Low on Natural Light? These 6 Indoor Plants Will Thrive Anyway

We can't all have floor to ceiling windows, after all...

June  8, 2021
Photo by Ty Mecham

Looking for a plant that will survive in your dark bathroom or next to a north-facing window in your home? Or maybe in your basement window? Don’t fret—there are lots of different houseplants that thrive in low-light conditions.

But can a plant survive in a totally windowless room? The short answer to this question is... no. There is no living plant that will do well in a room that does not have at least a sliver of natural light, and while some of the plants on this list may be able to survive in artificial light for a short period of time, eventually—unless you give them a spin around your home to get some light every so often—they will die from lack of exposure to sunlight. If you have a windowless room in your home that's crying out for a plant, consider adding grow lights which will help provide a plant with the light that it needs to survive.

That said, before you throw in the towel and get a fake plant to occupy the corner in your home that needs a little green, check out these top low-light houseplants.

1. Snake Plant (Sansevieria)

Snake plants are some of the most popular low-light houseplants on the market—and for good reason. They’re easy to grow, don’t require frequent watering, and come in a variety of attractive shapes and colors. Just ask Home52 Editorial Lead, Arati Menon, whose snake plant is absolutely thriving—despite her admission that watering is infrequent at best and fresh air is a rarity. All in praise of the snake plant, though, that's happy to take the abuse.

2. ZZ Plant

This tropical guy is one of the best low-light plants available. The ZZ plant (Zamioculcas zamiifolia) is characterized by dark green, thick, arc-like stems with succulent oval leaves. Since it grows from rhizomes, the ZZ plant is also extremely drought-tolerant and should be watered infrequently when grown indoors. While they can do well in medium to bright light conditions, they’re also fine with low-light as well—perfect for that north-facing window.

3. Pothos

Pothos are truly a staple in any home. They thrive in a variety of lighting conditions and require very little water. These vining house plants instantly add a tropical flair to any room and can grow up to 30 feet long (!) indoors if they’re not cut back. Pothos can be trained to grow up trellises or left to trail downwards, and they make excellent hanging plants. Popular varieties of pothos include the golden pothos, jade pothos, and marble pothos.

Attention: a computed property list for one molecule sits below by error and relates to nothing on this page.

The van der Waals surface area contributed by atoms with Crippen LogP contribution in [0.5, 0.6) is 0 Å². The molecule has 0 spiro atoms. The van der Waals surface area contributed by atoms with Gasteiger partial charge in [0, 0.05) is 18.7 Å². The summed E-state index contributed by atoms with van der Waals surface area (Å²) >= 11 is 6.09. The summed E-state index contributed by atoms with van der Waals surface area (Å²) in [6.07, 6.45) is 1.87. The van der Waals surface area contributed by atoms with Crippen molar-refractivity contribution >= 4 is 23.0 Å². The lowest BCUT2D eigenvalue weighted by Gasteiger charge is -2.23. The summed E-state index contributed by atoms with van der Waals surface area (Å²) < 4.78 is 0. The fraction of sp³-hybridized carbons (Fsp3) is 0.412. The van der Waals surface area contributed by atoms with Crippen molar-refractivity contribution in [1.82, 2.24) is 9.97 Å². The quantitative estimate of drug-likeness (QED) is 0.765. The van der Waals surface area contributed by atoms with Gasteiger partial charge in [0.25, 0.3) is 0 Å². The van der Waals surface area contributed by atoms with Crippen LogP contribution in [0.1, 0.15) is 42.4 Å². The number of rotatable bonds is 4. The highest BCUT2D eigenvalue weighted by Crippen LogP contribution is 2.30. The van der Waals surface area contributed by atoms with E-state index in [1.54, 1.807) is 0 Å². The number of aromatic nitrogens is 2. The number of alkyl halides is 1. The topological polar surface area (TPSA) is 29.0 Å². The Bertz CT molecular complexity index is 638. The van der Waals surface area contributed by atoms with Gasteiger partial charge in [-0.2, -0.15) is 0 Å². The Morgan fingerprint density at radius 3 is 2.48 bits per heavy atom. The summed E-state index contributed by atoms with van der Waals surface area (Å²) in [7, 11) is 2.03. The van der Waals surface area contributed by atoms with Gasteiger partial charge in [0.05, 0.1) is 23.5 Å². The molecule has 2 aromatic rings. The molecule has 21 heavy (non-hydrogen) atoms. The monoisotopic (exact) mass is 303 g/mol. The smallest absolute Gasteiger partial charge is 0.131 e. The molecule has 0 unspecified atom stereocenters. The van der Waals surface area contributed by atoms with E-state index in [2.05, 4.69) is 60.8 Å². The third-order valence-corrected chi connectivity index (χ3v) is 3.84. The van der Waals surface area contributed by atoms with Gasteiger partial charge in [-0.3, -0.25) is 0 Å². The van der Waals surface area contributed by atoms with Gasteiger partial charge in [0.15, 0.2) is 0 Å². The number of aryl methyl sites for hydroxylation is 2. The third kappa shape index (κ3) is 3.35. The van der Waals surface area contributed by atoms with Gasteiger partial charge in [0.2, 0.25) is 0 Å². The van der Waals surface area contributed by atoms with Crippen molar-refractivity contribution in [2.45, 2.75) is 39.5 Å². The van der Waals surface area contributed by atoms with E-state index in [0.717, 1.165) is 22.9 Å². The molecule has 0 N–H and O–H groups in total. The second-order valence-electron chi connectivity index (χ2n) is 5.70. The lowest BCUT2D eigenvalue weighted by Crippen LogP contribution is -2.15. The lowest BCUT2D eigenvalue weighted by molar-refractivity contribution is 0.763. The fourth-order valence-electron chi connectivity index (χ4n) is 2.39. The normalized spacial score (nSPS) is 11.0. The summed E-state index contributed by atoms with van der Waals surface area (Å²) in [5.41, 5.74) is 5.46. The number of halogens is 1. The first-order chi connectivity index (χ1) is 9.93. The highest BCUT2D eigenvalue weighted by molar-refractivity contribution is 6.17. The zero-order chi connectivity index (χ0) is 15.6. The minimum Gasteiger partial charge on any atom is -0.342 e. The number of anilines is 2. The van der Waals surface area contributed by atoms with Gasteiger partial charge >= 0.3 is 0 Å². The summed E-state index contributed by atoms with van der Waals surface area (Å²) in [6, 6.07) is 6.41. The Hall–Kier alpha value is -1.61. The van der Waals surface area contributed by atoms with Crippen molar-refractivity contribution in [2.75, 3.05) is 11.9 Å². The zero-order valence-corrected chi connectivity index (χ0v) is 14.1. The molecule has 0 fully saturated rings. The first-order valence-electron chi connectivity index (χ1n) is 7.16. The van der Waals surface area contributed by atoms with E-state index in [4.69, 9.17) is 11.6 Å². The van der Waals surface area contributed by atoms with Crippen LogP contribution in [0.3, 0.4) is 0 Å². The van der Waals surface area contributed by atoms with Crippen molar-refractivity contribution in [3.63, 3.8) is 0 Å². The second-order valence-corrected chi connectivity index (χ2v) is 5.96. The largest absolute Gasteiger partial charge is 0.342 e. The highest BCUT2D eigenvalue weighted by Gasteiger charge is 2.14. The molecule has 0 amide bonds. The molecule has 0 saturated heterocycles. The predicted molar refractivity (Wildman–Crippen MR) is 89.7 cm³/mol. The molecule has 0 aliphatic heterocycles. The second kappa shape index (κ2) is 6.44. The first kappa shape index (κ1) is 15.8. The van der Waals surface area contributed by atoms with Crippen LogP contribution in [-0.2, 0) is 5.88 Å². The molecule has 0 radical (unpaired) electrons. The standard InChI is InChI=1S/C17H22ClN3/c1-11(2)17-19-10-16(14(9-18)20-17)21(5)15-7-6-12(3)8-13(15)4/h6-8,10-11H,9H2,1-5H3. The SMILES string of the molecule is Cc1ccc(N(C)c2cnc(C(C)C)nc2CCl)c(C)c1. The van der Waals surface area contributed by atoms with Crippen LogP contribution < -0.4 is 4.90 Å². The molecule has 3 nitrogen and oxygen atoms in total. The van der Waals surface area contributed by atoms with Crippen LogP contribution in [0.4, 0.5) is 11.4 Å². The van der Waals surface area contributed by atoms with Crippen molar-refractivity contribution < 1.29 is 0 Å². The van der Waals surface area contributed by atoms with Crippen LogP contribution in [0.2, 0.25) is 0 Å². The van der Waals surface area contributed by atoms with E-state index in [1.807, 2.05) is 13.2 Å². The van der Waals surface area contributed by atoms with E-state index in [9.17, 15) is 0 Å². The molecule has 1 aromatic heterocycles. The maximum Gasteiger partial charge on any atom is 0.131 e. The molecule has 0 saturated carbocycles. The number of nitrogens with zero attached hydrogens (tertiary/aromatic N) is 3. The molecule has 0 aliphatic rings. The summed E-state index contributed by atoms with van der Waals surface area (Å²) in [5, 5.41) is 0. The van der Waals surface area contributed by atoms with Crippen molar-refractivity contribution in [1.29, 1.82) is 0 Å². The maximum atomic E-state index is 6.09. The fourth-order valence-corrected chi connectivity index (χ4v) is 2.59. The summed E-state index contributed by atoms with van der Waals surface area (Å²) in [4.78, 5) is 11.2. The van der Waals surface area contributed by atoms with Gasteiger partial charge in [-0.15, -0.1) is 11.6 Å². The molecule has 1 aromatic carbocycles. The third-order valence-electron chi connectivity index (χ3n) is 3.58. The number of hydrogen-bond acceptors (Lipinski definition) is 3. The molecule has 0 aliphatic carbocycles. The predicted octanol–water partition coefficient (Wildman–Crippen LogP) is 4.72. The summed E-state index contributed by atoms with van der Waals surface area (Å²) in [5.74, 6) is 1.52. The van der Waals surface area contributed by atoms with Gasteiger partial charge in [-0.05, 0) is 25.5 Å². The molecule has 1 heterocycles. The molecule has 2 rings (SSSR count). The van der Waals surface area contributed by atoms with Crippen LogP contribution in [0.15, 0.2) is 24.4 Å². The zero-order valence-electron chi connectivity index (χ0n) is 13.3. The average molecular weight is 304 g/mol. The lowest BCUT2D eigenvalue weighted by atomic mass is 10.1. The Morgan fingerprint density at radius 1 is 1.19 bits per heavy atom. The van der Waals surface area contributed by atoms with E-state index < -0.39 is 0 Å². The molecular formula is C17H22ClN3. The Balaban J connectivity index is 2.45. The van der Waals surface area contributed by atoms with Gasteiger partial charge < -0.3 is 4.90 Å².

4. Dracaena

Dracaena is a genus of about 120 tropical plants, most of which are notoriously easy to grow. They make popular houseplants thanks to their tolerance to low light and low water requirements. Dracaena also come in a wide range of shapes, colors, and sizes. Popular Dracaena house plants include the Dracaena ‘Janet Craig’ (Dracaena deremensis ‘Janet Craig’), lucky bamboo (Dracaena braunii), corn plant (Dracaena fragrans), and the song of India (Dracaena reflexa), to name a few.

5. Cast Iron Plant

As its common name indicates, the cast iron plant (Aspidistra elatior) is an extremely hardy houseplant that can survive even the most extreme conditions. This plant can grow in near darkness if required (although we don’t recommend it!) and is also drought-tolerant. Cast iron plants grow up to two feet tall indoors and are mainly grown for their bushy foliage. While they are slow-growing, it’s easy to keep them alive and rewarding once you step back and see how much they’ve changed.

6. Dieffenbachia

Plants in the Dieffenbachia genus grow well in low-light conditions, although they also do well in medium to bright indirect light. Dieffenbachia come in a wide range of sizes and colors, ranging from the relatively small and compact Dieffenbachia ‘Camilla’ to the large and showy Dieffenbachia ‘Tropic Snow’. Unfortunately, Dieffenbachia plants are highly toxic to pets and humans if ingested so parents and pet owners should exercise caution in the home.

Which plants do you recommend for low-light environments? Let us know if we forgot any below!

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See what other Food52 readers are saying.

  • Loquiter
  • M
  • Diana Maureen Sandberg
    Diana Maureen Sandberg
  • Mfagan
Houseplant enthusiast & freelance writer.


Loquiter June 13, 2021
What is the plant at the top of this article? I don’t see it listed and it appeals to me.
Diana M. June 13, 2021
I'd like to know, too. If I found that in the forest, I'd have said, Giant Sequoia...
Mfagan June 15, 2021
Hairy Stemmed Rhipsalis, I believe is the plant in the top photo with the leather plant hanger
M June 8, 2021
In my experience, pothos can definitely live without natural light. It doesn't grow anywhere near much as a plant in the sun, but I've had some for several years living entirely on the light from the bathroom fixtures, steam, and very sporadic watering.